Magnesium may help prevent and relieve constipation thanks to its ability to relax the intestinal muscles, thereby allowing for smoother movement of food and waste through the gut. Magnesium also attracts water to the intestines, which softens stool for easier elimination. Doctors may recommend magnesium supplements to people who experience chronic constipation or prescribe a laxative with magnesium in it. Magnesium oxide has more laxative benefits than other forms.
For those with metabolic syndrome or pre-diabetes, increasing magnesium may help prevent full-blown type-2 diabetes. Magnesium helps regulate blood sugar levels by reducing insulin resistance. Several studies report a link between magnesium deficiency and type 2 diabetes. In one study, people with diabetes who took magnesium supplements experienced improved blood sugar levels.
There is a well-known link between magnesium deficiency and symptoms of anxiety and depression. Since magnesium plays a major role in brain function and mood, people who do not have enough magnesium can experience mild anxiety or depression. During times of significant stress, the magnesium supply is used up more quickly by the body, leading to even more stress. Keep in mind that magnesium may help improve anxiety and depression specifically linked to magnesium deficiency.
Magnesium supplements can increase exercise performance thanks to another role magnesium plays: disposing of lactic acid. During intense physical activity, lactic acid can build up in the muscles and cause pain. Controlled studies of both professional athletes and casual sports enthusiasts demonstrated improvements in race times and overall athletic performance in subjects taking magnesium supplements. The control group was noted to have much less improvement. Professional athletes and those who work out regularly need more magnesium than sedentary individuals.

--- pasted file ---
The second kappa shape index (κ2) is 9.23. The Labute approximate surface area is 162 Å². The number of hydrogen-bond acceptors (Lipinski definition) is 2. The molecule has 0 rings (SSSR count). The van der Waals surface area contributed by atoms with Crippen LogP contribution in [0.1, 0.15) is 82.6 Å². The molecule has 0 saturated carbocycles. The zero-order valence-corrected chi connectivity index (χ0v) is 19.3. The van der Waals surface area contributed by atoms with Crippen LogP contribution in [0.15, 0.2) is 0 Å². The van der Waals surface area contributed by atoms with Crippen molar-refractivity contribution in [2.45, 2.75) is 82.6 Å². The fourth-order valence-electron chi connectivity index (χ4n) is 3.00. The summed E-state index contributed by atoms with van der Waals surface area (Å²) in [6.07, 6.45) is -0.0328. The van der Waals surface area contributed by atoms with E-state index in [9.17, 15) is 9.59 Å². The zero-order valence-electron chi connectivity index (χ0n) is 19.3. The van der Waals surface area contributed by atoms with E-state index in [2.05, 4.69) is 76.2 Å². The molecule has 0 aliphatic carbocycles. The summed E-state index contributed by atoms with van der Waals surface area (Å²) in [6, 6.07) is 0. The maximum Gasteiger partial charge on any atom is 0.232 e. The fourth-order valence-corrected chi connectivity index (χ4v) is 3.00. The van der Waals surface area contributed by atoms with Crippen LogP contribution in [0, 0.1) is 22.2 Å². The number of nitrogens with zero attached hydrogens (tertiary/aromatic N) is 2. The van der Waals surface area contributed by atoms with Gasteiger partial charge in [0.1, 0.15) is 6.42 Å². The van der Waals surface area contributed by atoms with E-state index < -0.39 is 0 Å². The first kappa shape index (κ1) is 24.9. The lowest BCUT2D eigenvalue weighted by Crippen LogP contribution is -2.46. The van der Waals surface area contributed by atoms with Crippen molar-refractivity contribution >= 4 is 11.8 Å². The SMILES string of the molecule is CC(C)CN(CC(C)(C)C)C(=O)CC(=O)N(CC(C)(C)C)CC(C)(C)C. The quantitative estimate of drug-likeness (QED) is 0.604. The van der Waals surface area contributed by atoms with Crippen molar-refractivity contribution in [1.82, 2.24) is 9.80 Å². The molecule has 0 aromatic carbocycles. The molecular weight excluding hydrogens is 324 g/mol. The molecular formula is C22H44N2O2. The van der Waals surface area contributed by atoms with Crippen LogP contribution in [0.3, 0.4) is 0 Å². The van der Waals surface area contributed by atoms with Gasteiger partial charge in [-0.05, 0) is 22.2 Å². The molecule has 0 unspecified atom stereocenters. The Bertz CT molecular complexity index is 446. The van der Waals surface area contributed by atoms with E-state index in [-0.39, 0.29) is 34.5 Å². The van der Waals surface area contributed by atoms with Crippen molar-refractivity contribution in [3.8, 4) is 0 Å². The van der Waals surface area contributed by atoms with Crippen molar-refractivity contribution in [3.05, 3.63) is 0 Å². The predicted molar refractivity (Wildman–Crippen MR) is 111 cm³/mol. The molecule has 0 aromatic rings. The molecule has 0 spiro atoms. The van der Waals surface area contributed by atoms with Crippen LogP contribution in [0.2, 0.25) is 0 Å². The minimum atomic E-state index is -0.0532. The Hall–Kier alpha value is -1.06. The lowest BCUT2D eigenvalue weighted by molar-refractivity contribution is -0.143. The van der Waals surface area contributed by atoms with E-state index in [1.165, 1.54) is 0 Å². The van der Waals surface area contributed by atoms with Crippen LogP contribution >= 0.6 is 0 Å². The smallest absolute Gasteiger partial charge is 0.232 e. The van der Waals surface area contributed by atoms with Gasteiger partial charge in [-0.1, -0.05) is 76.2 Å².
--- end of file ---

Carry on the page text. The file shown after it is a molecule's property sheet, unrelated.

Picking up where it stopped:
Magnesium deficiency can cause chronic inflammation, a symptom of many medical conditions including arthritis, Crohn's disease, fibromyalgia, irritable bowel syndrome (IBS), and numerous autoimmune diseases. Sufficient magnesium intake may reduce markers of inflammation. The minerals' anti-inflammatory properties may also help reduce the occurrence and intensity of flare-ups in certain conditions.
One of the symptoms of magnesium deficiency is a headache or a migraine. In one study, patients who regularly experienced migraines were given magnesium supplements for 12 weeks. In weeks 9-12, migraine attack frequency was reduced by 41 percent among magnesium takers. You may not have to take magnesium supplements to reduce the recurrence of migraines. Simply upping your intake of magnesium-rich foods could help.As with any chronic medical condition, consult with your specialist or primary care doctor before taking supplements.
People who are deficient in magnesium are most likely low in other vitamins and minerals as well. Magnesium helps in regulating calcium levels, and it aids in the absorption of vitamin D. Without magnesium, you would not be able to properly absorb sodium, potassium, or phosphorus. Deficiencies in these vitamins and minerals can lead to serious medical concerns, making magnesium's job a vital one.